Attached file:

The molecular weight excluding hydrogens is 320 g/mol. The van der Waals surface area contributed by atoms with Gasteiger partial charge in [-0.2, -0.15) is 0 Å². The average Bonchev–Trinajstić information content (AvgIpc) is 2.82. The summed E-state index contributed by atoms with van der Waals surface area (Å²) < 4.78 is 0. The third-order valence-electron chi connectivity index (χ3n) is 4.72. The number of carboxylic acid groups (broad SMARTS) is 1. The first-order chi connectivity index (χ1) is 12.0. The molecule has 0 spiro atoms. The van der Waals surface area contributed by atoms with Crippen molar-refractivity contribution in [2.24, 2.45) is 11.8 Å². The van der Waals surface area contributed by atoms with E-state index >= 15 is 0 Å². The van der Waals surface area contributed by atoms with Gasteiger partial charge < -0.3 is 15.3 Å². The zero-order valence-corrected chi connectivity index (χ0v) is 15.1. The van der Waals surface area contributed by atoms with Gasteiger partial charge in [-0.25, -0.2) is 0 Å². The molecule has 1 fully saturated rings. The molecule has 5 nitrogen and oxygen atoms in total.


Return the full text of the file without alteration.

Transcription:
The molecular weight excluding hydrogens is 320 g/mol. The van der Waals surface area contributed by atoms with Gasteiger partial charge in [-0.2, -0.15) is 0 Å². The average Bonchev–Trinajstić information content (AvgIpc) is 2.82. The summed E-state index contributed by atoms with van der Waals surface area (Å²) < 4.78 is 0. The third-order valence-electron chi connectivity index (χ3n) is 4.72. The number of carboxylic acid groups (broad SMARTS) is 1. The first-order chi connectivity index (χ1) is 12.0. The molecule has 0 spiro atoms. The van der Waals surface area contributed by atoms with Crippen molar-refractivity contribution in [2.24, 2.45) is 11.8 Å². The van der Waals surface area contributed by atoms with E-state index >= 15 is 0 Å². The van der Waals surface area contributed by atoms with Gasteiger partial charge < -0.3 is 15.3 Å². The zero-order valence-corrected chi connectivity index (χ0v) is 15.1. The van der Waals surface area contributed by atoms with Gasteiger partial charge in [-0.25, -0.2) is 0 Å². The molecule has 1 fully saturated rings. The molecule has 5 nitrogen and oxygen atoms in total.